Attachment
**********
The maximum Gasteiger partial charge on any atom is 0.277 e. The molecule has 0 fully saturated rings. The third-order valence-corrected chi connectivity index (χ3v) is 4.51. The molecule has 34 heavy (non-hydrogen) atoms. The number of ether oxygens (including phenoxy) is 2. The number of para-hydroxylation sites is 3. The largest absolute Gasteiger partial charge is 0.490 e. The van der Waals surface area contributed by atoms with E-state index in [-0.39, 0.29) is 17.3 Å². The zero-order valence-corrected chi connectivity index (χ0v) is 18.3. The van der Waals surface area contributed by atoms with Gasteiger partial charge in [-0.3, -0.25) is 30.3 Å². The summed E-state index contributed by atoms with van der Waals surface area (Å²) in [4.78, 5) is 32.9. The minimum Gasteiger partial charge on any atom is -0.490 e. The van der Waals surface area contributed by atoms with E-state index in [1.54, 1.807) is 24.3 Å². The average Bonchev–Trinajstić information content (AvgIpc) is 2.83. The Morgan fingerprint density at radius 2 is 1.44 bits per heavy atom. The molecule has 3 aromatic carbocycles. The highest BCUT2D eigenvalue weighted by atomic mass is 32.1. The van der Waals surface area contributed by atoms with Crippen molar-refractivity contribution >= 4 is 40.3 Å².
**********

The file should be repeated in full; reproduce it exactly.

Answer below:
The maximum Gasteiger partial charge on any atom is 0.277 e. The molecule has 0 fully saturated rings. The third-order valence-corrected chi connectivity index (χ3v) is 4.51. The molecule has 34 heavy (non-hydrogen) atoms. The number of ether oxygens (including phenoxy) is 2. The number of para-hydroxylation sites is 3. The largest absolute Gasteiger partial charge is 0.490 e. The van der Waals surface area contributed by atoms with E-state index in [-0.39, 0.29) is 17.3 Å². The zero-order valence-corrected chi connectivity index (χ0v) is 18.3. The van der Waals surface area contributed by atoms with Gasteiger partial charge in [-0.3, -0.25) is 30.3 Å². The summed E-state index contributed by atoms with van der Waals surface area (Å²) in [4.78, 5) is 32.9. The minimum Gasteiger partial charge on any atom is -0.490 e. The van der Waals surface area contributed by atoms with E-state index in [1.54, 1.807) is 24.3 Å². The average Bonchev–Trinajstić information content (AvgIpc) is 2.83. The Morgan fingerprint density at radius 2 is 1.44 bits per heavy atom. The molecule has 3 aromatic carbocycles. The highest BCUT2D eigenvalue weighted by atomic mass is 32.1. The van der Waals surface area contributed by atoms with Crippen molar-refractivity contribution >= 4 is 40.3 Å².